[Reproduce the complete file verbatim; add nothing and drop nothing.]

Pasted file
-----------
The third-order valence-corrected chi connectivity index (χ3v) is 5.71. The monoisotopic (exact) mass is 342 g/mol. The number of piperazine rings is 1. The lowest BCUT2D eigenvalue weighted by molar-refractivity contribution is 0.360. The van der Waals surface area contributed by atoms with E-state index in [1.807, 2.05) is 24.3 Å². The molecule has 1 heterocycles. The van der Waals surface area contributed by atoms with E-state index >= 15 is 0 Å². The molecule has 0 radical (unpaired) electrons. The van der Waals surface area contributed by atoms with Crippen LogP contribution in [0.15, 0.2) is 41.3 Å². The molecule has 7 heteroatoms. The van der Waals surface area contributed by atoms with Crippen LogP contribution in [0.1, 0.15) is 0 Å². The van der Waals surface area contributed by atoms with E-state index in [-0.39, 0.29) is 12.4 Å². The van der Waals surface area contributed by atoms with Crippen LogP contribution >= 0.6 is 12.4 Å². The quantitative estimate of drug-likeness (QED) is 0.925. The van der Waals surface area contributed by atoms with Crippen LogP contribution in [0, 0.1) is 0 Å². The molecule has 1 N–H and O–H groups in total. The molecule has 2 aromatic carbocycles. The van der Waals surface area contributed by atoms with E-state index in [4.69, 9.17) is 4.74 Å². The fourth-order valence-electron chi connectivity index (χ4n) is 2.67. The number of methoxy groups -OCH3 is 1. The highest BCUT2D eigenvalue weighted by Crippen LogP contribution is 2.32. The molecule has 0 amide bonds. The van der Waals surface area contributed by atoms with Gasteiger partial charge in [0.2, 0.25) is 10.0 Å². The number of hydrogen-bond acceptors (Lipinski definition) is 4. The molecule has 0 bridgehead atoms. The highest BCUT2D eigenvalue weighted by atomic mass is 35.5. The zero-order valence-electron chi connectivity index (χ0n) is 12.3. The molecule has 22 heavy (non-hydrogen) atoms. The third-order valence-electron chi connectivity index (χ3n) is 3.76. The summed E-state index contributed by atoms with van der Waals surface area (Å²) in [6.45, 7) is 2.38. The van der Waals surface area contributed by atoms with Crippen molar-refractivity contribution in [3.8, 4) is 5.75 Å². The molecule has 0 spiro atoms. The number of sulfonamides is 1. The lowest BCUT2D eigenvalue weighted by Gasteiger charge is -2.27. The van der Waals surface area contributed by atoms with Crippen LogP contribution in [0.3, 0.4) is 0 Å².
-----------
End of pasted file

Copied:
The third-order valence-corrected chi connectivity index (χ3v) is 5.71. The monoisotopic (exact) mass is 342 g/mol. The number of piperazine rings is 1. The lowest BCUT2D eigenvalue weighted by molar-refractivity contribution is 0.360. The van der Waals surface area contributed by atoms with E-state index in [1.807, 2.05) is 24.3 Å². The molecule has 1 heterocycles. The van der Waals surface area contributed by atoms with E-state index >= 15 is 0 Å². The molecule has 0 radical (unpaired) electrons. The van der Waals surface area contributed by atoms with Crippen LogP contribution in [0.15, 0.2) is 41.3 Å². The molecule has 7 heteroatoms. The van der Waals surface area contributed by atoms with Crippen LogP contribution in [0.1, 0.15) is 0 Å². The van der Waals surface area contributed by atoms with E-state index in [-0.39, 0.29) is 12.4 Å². The van der Waals surface area contributed by atoms with Crippen LogP contribution >= 0.6 is 12.4 Å². The quantitative estimate of drug-likeness (QED) is 0.925. The van der Waals surface area contributed by atoms with Crippen LogP contribution in [0, 0.1) is 0 Å². The molecule has 1 N–H and O–H groups in total. The molecule has 2 aromatic carbocycles. The van der Waals surface area contributed by atoms with E-state index in [4.69, 9.17) is 4.74 Å². The fourth-order valence-electron chi connectivity index (χ4n) is 2.67. The number of methoxy groups -OCH3 is 1. The highest BCUT2D eigenvalue weighted by Crippen LogP contribution is 2.32. The molecule has 0 amide bonds. The van der Waals surface area contributed by atoms with Gasteiger partial charge in [0.2, 0.25) is 10.0 Å². The number of hydrogen-bond acceptors (Lipinski definition) is 4. The molecule has 0 bridgehead atoms. The highest BCUT2D eigenvalue weighted by atomic mass is 35.5. The zero-order valence-electron chi connectivity index (χ0n) is 12.3. The molecule has 22 heavy (non-hydrogen) atoms. The third-order valence-electron chi connectivity index (χ3n) is 3.76. The summed E-state index contributed by atoms with van der Waals surface area (Å²) in [6.45, 7) is 2.38. The van der Waals surface area contributed by atoms with Crippen molar-refractivity contribution in [3.8, 4) is 5.75 Å². The molecule has 0 spiro atoms. The number of sulfonamides is 1. The lowest BCUT2D eigenvalue weighted by Gasteiger charge is -2.27. The van der Waals surface area contributed by atoms with Crippen LogP contribution in [0.3, 0.4) is 0 Å².